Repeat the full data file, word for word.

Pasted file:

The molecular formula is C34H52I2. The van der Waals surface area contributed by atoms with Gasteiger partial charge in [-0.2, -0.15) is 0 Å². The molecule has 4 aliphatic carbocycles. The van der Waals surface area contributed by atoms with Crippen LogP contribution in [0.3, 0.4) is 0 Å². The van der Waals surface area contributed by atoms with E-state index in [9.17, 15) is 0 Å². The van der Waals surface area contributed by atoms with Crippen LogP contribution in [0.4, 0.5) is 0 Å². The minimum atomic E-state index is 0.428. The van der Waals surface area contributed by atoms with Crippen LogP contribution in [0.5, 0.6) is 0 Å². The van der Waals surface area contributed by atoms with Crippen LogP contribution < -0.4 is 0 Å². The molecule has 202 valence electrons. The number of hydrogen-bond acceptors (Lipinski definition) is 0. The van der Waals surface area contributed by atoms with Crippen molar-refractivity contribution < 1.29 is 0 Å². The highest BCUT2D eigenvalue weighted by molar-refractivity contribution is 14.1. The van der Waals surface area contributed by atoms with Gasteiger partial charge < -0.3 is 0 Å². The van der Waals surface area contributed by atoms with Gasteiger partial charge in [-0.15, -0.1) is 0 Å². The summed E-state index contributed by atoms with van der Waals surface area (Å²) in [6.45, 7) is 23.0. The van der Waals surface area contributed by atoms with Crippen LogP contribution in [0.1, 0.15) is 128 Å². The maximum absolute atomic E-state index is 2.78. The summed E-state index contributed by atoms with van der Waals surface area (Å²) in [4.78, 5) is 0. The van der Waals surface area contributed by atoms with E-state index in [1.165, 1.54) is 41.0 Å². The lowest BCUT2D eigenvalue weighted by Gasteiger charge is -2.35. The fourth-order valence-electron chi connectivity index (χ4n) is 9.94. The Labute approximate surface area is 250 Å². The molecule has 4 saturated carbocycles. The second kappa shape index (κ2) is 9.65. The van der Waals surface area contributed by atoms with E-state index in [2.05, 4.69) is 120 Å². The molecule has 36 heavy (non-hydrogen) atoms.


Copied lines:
The molecular formula is C34H52I2. The van der Waals surface area contributed by atoms with Gasteiger partial charge in [-0.2, -0.15) is 0 Å². The molecule has 4 aliphatic carbocycles. The van der Waals surface area contributed by atoms with Crippen LogP contribution in [0.3, 0.4) is 0 Å². The van der Waals surface area contributed by atoms with E-state index in [9.17, 15) is 0 Å². The van der Waals surface area contributed by atoms with Crippen LogP contribution in [0.4, 0.5) is 0 Å². The minimum atomic E-state index is 0.428. The van der Waals surface area contributed by atoms with Crippen LogP contribution in [0.5, 0.6) is 0 Å². The van der Waals surface area contributed by atoms with Crippen LogP contribution < -0.4 is 0 Å². The molecule has 202 valence electrons. The number of hydrogen-bond acceptors (Lipinski definition) is 0. The van der Waals surface area contributed by atoms with Crippen molar-refractivity contribution < 1.29 is 0 Å². The highest BCUT2D eigenvalue weighted by molar-refractivity contribution is 14.1. The van der Waals surface area contributed by atoms with Gasteiger partial charge < -0.3 is 0 Å². The van der Waals surface area contributed by atoms with Gasteiger partial charge in [-0.15, -0.1) is 0 Å². The summed E-state index contributed by atoms with van der Waals surface area (Å²) in [6.45, 7) is 23.0. The van der Waals surface area contributed by atoms with Crippen LogP contribution in [0.1, 0.15) is 128 Å². The maximum absolute atomic E-state index is 2.78. The summed E-state index contributed by atoms with van der Waals surface area (Å²) in [4.78, 5) is 0. The van der Waals surface area contributed by atoms with E-state index in [1.165, 1.54) is 41.0 Å². The lowest BCUT2D eigenvalue weighted by Gasteiger charge is -2.35. The fourth-order valence-electron chi connectivity index (χ4n) is 9.94. The Labute approximate surface area is 250 Å². The molecule has 4 saturated carbocycles. The second kappa shape index (κ2) is 9.65. The van der Waals surface area contributed by atoms with E-state index in [2.05, 4.69) is 120 Å². The molecule has 36 heavy (non-hydrogen) atoms.